|giant forest | sequoia nat park | march 29, 2018|
I owe much of who I am to my mother.
I could write about my need to organize things, my knack for financial control, my hard work ethic… but other than pushing me to be an accountant at the ripe age of 10 (spoiler: did not pursue this path) and my adoration of cooking, my mother embedded in me the love of travel. From the redwood forests to the waterfalls of Hawaii, the many roads of Spain and the edges of England, there’s one string that ties all of these trips together: it’s the vastness of my surroundings. My memories of such escapades first glimmer at five years old. The mind hazily glimpses moments of tomato columbia jackets worn various ways while hiking through dense trees in Yosemite – petting moss on giant blankets of bark, learning about nurse trees which have fallen but give life to saplings. Redwoods as tall as buildings. I still feel life’s wonders when I stand under the umbrella of car-sized branches looking up at a multi-century old tree, in awe of its endurance. My mother is a giant sequoia –– strengthened by the fires that have burned her outer shell yet whose smoke opens opportunities and priorities otherwise unseen.
Mom and I have spent a lifetime on foot, in car, seeing olive trees growing in the countryside of Spain, drinking copious amounts of lattes together over a map, getting lost on foot and nearly peeing our pants in search of el baño. She’s there when I need a life-calming hug (only a mother’s hug can transfer waves of peace when anxiety runs high). She’s on the phone with me on drives back from the trees, when I have four more hours to go and need to stay awake. She puts up with me when I project to her my frustrations of circumstances which I can’t control, and accepts my apology hours later when the dust of uncertainty settles. I think of her when someone mentions The Sound of Music – how I hurt her when I said I didn’t like her rendition of “edelweiss” (I get my singing voice from her, too.) I think of her when I order food at a restaurant and decide to alter a dish or two. I think of her when I take the day off to ski, wary of any sticks that should be present should I take a fall.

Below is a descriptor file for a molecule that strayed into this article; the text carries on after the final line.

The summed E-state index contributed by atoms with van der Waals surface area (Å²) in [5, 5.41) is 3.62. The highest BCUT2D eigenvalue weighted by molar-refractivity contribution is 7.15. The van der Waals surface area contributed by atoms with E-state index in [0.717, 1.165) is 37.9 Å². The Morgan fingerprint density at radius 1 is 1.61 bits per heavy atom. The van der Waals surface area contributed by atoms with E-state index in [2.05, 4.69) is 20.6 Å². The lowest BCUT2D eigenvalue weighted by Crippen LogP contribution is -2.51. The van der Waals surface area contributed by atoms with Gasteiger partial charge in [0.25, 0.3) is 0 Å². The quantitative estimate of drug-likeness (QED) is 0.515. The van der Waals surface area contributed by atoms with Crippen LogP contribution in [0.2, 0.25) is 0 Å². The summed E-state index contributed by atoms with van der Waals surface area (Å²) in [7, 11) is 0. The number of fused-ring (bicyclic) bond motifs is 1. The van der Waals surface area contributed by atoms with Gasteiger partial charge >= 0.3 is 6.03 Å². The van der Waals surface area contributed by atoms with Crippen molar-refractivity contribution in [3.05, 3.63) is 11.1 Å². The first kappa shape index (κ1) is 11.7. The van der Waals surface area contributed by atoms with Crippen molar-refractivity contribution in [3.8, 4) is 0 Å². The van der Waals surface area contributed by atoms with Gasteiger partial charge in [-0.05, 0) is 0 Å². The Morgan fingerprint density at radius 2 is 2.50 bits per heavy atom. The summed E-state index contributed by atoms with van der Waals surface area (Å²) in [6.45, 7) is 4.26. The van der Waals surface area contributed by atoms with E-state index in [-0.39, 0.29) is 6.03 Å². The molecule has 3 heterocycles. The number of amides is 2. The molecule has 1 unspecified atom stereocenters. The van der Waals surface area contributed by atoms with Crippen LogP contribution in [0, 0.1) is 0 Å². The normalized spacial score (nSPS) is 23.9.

My mother is moving to Virginia in ten days, and I’ve been thinking a lot of what this means for our friendship. It scares me, not having the ability to go home for a hug at 11 pm. I know she’ll enjoy nature’s offerings at Sweet Briar, that she’ll read by the fire in the wooden walled library. But I want to be there next to her, digging my cold feet under her back for warmth. I’m homesick for my youth – early morning Starbucks runs on the way to volleyball tournaments; late night essays with bowls of popcorn; a mother-daughter trip across the globe. My mom and I once dreamed of renting a trailer to drive across some european country, and with each passing day I’m realizing that this is not really a possibility. Watching opportunities pass by like kodak moments in the passenger window terrifies me. I can be on the phone with her while doing so, but she can’t comment on my cartwheels or my balance on a painted curb from Virginia. Is this what growing up is supposed to feel like? A tad lonesome mixed with the rattling of a youth consumed by the fog of yesterday?
I should end on a hopeful note. My mother is going to love the work she does at Sweet Briar. She will be busy but surrounded by trees. She can sleep with the TV on or vacuum the house at 7AM without bugging anyone. She has a house I can road trip to, and while she will not be in the car with me getting there, she'll greet me with a glass of wine and a hug on Virginia's doorsteps.